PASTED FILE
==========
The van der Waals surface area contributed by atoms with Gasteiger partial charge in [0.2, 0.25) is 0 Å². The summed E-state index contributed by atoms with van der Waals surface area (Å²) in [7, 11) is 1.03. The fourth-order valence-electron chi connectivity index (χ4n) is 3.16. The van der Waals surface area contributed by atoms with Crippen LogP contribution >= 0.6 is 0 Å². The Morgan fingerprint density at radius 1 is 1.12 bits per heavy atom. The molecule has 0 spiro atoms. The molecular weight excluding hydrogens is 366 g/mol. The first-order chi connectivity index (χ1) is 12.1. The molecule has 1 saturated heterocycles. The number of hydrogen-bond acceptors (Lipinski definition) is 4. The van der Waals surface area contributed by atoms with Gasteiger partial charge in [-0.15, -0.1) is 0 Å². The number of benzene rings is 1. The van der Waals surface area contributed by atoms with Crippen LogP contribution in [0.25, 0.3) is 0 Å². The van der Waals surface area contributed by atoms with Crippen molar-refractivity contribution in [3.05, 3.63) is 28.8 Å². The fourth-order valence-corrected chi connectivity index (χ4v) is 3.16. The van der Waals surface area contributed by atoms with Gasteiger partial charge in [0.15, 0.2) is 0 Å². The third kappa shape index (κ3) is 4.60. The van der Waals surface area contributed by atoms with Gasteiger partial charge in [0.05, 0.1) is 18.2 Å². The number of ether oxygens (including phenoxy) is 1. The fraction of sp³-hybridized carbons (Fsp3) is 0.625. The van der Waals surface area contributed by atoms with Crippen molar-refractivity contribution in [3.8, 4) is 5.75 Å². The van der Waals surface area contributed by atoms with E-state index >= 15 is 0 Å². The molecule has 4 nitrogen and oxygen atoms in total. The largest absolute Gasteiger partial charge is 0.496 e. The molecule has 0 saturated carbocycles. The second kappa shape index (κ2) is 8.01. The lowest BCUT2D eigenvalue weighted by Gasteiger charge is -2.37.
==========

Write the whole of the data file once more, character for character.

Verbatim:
The van der Waals surface area contributed by atoms with Gasteiger partial charge in [0.2, 0.25) is 0 Å². The summed E-state index contributed by atoms with van der Waals surface area (Å²) in [7, 11) is 1.03. The fourth-order valence-electron chi connectivity index (χ4n) is 3.16. The van der Waals surface area contributed by atoms with Crippen LogP contribution >= 0.6 is 0 Å². The Morgan fingerprint density at radius 1 is 1.12 bits per heavy atom. The molecule has 0 spiro atoms. The molecular weight excluding hydrogens is 366 g/mol. The first-order chi connectivity index (χ1) is 12.1. The molecule has 1 saturated heterocycles. The number of hydrogen-bond acceptors (Lipinski definition) is 4. The van der Waals surface area contributed by atoms with Gasteiger partial charge in [-0.15, -0.1) is 0 Å². The number of benzene rings is 1. The van der Waals surface area contributed by atoms with Crippen LogP contribution in [0.25, 0.3) is 0 Å². The van der Waals surface area contributed by atoms with Crippen molar-refractivity contribution in [3.05, 3.63) is 28.8 Å². The fourth-order valence-corrected chi connectivity index (χ4v) is 3.16. The van der Waals surface area contributed by atoms with Gasteiger partial charge in [0.15, 0.2) is 0 Å². The third kappa shape index (κ3) is 4.60. The van der Waals surface area contributed by atoms with Gasteiger partial charge in [0.05, 0.1) is 18.2 Å². The number of ether oxygens (including phenoxy) is 1. The fraction of sp³-hybridized carbons (Fsp3) is 0.625. The van der Waals surface area contributed by atoms with Crippen molar-refractivity contribution in [3.8, 4) is 5.75 Å². The van der Waals surface area contributed by atoms with E-state index >= 15 is 0 Å². The molecule has 4 nitrogen and oxygen atoms in total. The largest absolute Gasteiger partial charge is 0.496 e. The molecule has 0 saturated carbocycles. The second kappa shape index (κ2) is 8.01. The lowest BCUT2D eigenvalue weighted by Gasteiger charge is -2.37.